We were shy but you wouldn’t know it if you saw us in that tough shell. And that was part of it — if you saw the car parked and empty, you’d think of him first, but you’d probably think of me too. Cars were a status symbol, but it was like the more rugged the better. And there was something sexy about getting it yourself, without the help of parents. My boyfriend was independent, he didn’t rely on anyone, and when the bell rang and we saw the kids hopping into the passenger seats of Rav 4s, we smirked. See, all that stuff they said was a big deal, just wasn’t. You didn’t need a licence or insurance or anything, you just had to know two things: how to dream and how to get away with it. Because life was for living, and we knew of failure, of embarrassment, abandonment, and we knew how deep down the hole we could get and still we would claw our way back up into the light, even for just a peek, and you know, with each other there was no faking it, we didn’t have to pretend to be happy, we could be as ugly as we knew we were, carelessly so, and there were no patronising lectures or heartless platitudes, we listened and looked into each other’s eyes, and he could fix cars (wasn’t that hot?), and there was something so new and magical in that kind of creativity, like he perfectly combined imagination and intellect, and he did it with big, capable hands. But he made me worry too. I sellotaped my phone to my hand at night so the vibration would wake me if anything were to happen.
That car made me believe in cinematic romance, the kind where the twilight sky is like a magic spell and there’s a big-bellied swell in the air, a surge of feeling, and you can sense the next big thing about to happen and you look over at him in the driver’s seat, at the black stretcher in his earlobe, the ‘noob’ badge on his plaid shirt, and you sit in the passenger seat in a denim miniskirt, eyes dusted with blue glitter, and you are in total awe at the bone-soaking immensity of your feelings, the enormity of these situations, and you are certain he is the one, this feeling is intense therefore it must be love, and in the weekends the boys pile into cars and swing cricket bats into mailboxes, derp, and the girls wear high heels and get into bars, bat away the hands of grown men, get free vodkas. We were nearly legal, we were nearly there. Red Hearts were easier to get than a doctor’s appointment, so you took two to try feel good, and if you vommed you just waited it out and got up again. In the mornings you wiped the condensation off the rearview mirror with the sleeve of your school jumper, you were constantly surprised at your ability to endure, to come up with alibis, and there was pride in not recoiling, cool story bro.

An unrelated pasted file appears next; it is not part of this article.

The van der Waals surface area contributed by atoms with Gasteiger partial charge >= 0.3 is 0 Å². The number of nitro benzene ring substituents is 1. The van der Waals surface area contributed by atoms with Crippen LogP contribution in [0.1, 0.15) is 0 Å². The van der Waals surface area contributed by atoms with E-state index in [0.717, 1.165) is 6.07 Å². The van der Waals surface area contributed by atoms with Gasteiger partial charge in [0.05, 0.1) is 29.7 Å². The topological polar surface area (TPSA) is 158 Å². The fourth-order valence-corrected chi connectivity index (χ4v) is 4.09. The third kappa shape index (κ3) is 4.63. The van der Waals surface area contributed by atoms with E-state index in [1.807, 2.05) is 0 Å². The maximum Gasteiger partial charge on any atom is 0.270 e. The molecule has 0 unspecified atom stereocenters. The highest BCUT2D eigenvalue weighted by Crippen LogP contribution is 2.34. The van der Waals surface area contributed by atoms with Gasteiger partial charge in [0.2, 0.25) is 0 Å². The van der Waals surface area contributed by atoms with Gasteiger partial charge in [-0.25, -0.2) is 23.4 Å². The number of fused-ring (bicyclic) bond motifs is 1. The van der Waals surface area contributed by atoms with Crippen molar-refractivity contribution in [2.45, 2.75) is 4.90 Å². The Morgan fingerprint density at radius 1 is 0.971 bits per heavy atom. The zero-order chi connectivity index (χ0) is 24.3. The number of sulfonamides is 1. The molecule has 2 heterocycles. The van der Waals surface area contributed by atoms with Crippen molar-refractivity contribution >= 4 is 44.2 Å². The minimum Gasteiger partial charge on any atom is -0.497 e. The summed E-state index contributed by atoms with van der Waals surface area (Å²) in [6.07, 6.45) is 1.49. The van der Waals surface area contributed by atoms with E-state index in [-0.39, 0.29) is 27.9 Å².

We walked too, for hours. Along the main road, down side roads, through the walkway, picking loquats to eat along the way. To the beach, to the park, to someone’s house. My girlfriends and I walked around the mall, tried on dresses at Pagani, push-up bras at Bendon, took mirror selfies with a digital camera. Went to Whitcoulls to test the pretty pens, went to Farmers and put on makeup, spritzed Curious by Britney all over our little bodies. And then we crossed the road to BK, moving like ants in a death spiral, joined the boys who sat in a booth with one small cup — free refills — and shutter shade sunnies, and we sat there for hours, just chilling. We parked our cars in the Hoyts carpark, and if you didn’t have a WOF you just put a piece of paper on the dashboard: ‘on way to get wof, please don’t ticket’. Everyone knew the hacks, and there were codes too, like ‘sleepover’ and ‘iPhone case’, and when it neared six everyone knew to go home or call home, wanna ride?, shotgun.